"Pandit Jawaharlal Nehru" so thought the mighty ministers of Madras, "should find no black-flag whatsoever." But the Pandit had to wade through a wave of black-flags.

There was never before a demonstration of such dimension, said he citizens of Madras, not even during the Simon Commission Boycott.

The Madras Ministers were naturally irritated—they thought that their prestige was at stake.

And Pandit Jawaharlal Nehru, emotional and vocal during such situations, maintained a silence; and this was more terrifying to our ministers, than even downright condemnation.

"The D.M.K., is a splinter group with no following whatsoever," used to be the report submitted by the Ministers here, whenever Delhi enquired. But the 6th of January was an eye-opener. We have been all along misinformed, though Pandit Nehru and on coming to know this, the Madras ministers became sick! Then arose that itch! Ah! We should pour forth vituperation on these fellows! They have made us look small, in the presence of Pandit Nehru who, by his smile, can transform ordinary men into Ministers, and whose frown means fetters, just as Shaik Abdulla has had! So thought the Ministers and they wanted to take the cudgels! The Congress session intervened! No! It aggravated the situation—the itch became more pronounced—for Congressmen from all over India, had this to ask, "What is the D.M.K.? How are they so powerful? Why have you lost your hold on the people?"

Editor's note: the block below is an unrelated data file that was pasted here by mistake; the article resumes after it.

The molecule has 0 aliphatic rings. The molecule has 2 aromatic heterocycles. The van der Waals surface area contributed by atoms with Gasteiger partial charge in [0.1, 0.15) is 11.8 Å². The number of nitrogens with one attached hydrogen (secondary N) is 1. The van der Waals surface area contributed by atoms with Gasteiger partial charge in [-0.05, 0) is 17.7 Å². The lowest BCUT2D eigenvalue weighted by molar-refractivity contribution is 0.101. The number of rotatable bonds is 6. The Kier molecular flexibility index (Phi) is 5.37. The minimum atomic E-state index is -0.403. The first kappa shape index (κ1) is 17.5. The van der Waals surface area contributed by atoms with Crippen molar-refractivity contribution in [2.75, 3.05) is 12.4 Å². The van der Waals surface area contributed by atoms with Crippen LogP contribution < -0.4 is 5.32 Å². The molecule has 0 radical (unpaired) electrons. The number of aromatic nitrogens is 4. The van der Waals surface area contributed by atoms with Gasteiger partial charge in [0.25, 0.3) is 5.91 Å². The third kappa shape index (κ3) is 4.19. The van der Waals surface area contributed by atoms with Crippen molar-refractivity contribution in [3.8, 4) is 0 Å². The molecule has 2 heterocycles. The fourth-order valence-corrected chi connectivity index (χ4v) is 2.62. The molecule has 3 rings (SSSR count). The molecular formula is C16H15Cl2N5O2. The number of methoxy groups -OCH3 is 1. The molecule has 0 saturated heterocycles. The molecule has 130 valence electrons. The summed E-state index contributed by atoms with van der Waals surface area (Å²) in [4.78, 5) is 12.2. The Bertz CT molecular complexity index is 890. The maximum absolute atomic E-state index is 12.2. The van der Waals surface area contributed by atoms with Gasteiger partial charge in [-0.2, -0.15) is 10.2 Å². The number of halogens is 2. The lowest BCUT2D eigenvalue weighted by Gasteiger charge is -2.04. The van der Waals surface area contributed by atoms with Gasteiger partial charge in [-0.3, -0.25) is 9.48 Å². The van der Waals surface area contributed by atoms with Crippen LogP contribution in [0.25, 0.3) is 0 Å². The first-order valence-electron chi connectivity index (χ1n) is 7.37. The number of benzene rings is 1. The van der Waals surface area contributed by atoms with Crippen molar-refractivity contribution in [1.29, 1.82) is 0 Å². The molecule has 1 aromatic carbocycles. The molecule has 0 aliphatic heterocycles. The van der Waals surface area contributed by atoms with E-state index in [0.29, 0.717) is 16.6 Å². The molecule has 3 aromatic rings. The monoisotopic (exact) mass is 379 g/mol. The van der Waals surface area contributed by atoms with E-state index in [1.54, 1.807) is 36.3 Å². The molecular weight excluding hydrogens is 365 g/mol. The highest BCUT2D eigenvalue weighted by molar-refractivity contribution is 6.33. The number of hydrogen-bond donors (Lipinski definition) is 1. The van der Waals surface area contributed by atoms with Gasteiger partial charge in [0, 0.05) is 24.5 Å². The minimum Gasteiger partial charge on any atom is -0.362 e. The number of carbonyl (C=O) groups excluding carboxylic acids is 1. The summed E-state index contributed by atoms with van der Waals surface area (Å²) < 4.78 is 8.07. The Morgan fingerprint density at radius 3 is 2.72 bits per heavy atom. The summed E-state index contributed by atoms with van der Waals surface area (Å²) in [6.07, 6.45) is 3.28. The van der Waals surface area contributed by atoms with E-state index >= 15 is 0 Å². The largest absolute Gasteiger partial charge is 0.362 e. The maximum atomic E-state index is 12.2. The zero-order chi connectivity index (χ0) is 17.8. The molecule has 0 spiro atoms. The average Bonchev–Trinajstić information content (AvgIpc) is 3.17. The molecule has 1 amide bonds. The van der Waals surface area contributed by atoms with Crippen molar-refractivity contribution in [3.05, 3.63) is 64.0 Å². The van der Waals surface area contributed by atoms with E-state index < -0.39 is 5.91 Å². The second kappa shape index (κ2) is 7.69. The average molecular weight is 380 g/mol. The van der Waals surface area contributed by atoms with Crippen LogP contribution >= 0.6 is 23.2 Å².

The Republic Day afforded an opportunity for the ministers, and they indulged in even vulgar attacks against the D.M.K. We are not angry—we deeply sympathise with them, for, they did but attempt to get themselves freed from that, twenty days itch! We hope, that they would have derived some amount of solace! Itch, is irritating—and when men, highly placed get it, well, one can understand their mood, word and deed! As if to add to their irritation, Mr. C.Rajagopalachariar and the Editor, spoke from the same platform, exposing the futility of the Gauhati resolution.

We hope, we have given the background in as vivid a manner as is possible—and one can understand why the Chief and other ministers indulged in ugly talk that day on the sands of the Marina.